We have been learning to thank for what we have for centuries. Maybe the time has come to be grateful for what we do not have. Because, regarding order, less is more. The importance of order is obvious at an aesthetic level, but can it really also affect our health?
Marie Kondo achieved huge fame five years ago when she published her book The life-changing magic of tyding Up (Aguliar 2014). But it was this year when its namesake program on Netflix caused the phenomenon to grow exponentially. On it, she traveled the USA organizing houses and arranging lives, as if she was a kind of Mary Poppins for adults.
But her method has nothing magical: the keys of the order that Marie Kondo proclaims are based on discarding, reducing our possessions to a manageable amount. We live in a capitalist society that pushes us to have more and more things but, ironically, our houses are getting smaller and smaller. And they get more crowded.
Just as fengshui ensured that the arrangement of the furniture could influence the energy of a house, the KonMari method preaches the benefits that an organized house provides in the health of its owner. But while the fengshui was based on concepts that are rather spiritual and difficult to demonstrate, the KonMari method is based on a much more tangible psychology.
According to the Life at home report, which is developed annually by Ikea, having too many things is the main cause of stress at home. Several psychologists delve into this idea. Having a disorderly and chaotic house can make you less productive, reduce your self-esteem and generate stress. It is, therefore, not about organizing your house, but about how to organize your life.
Another Japanese, Hideko Yamashita, has also been promulgating the importance of being organized in our health for several years. Fusing precepts of fengshui, coaching and philosophy, Yamashita presented in his book Dan-sha-ri: organize your life (Booket 2016) the concept of Dan-sha-ri, which is based on three precepts: the dan, reject the unnecessary things; the sha, get rid of the useless things that one possesses; and the ri, to detect the insane desire for unnecessary things.
Order can improve your life… And death. Margareta Magnusson is a Swedish artist who has transformed into an “order coach” with The Swedish art of ordering before death (Reservoir, 2018). The book analyzes the intersection between death and order and relates the benefits of organizing your home for when you are no longer present. Magnusson, who is 85 years old and already has her house organized just in case, assures that one of the most traumatic (and annoying) aspects of the death of a loved one is organizing his belongings. The post mortem cleaning. Overtaking our time and saving that bad experience to our loved ones would not only make us more considerate, but calmer at a spiritual level.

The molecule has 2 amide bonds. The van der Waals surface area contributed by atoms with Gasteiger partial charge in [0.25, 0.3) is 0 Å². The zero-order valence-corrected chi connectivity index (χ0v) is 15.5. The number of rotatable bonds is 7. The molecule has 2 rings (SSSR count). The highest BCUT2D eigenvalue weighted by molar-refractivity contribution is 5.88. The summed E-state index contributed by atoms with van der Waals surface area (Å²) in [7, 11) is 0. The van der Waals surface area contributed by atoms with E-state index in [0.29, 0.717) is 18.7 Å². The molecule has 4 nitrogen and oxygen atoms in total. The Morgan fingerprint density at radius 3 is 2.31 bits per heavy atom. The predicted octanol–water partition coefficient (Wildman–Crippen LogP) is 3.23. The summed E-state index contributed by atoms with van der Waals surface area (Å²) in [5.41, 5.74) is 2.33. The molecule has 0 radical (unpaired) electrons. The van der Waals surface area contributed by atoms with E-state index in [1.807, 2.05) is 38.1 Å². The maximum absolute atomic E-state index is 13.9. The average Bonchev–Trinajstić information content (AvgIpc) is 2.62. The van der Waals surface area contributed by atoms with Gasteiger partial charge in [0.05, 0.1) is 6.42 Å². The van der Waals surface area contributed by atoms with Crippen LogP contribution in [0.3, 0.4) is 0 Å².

But let's re-analyze more earthly benefits. The professional organizer (yes, it is a profession now), María Gallay has imbibed all these precepts and adapted them to the Spanish idiosyncrasy. The power of order, a therapy against chaos (Poses, 2017) proposes systems of organization and ways to be organized that can serve from a family to a student who shares an appartment. However the great success of Gallay is to transcend the four walls of the home and defend the importance of having things organized, too, in the office space.
Organization is fundamental when it comes to work, and an orderled environment does nothing but enhance it. According to Gallay, it helps us find things quickly, guarantees that tasks are not misplaced and reduces stress. It also enhances our image as a resolute, organized and efficient person. Both to ourselves and to those around us.
This organization applies to the visible and the invisible. Different methods, such as lean management, (which Artiem has recently implemented) can help reduce both excess of effort and waste. A correct organization allows us to do more with less, differentiating the processes that generate value from those that do not contribute, known as waste. It´s a no brainer, order is important for your health, your work, and your life.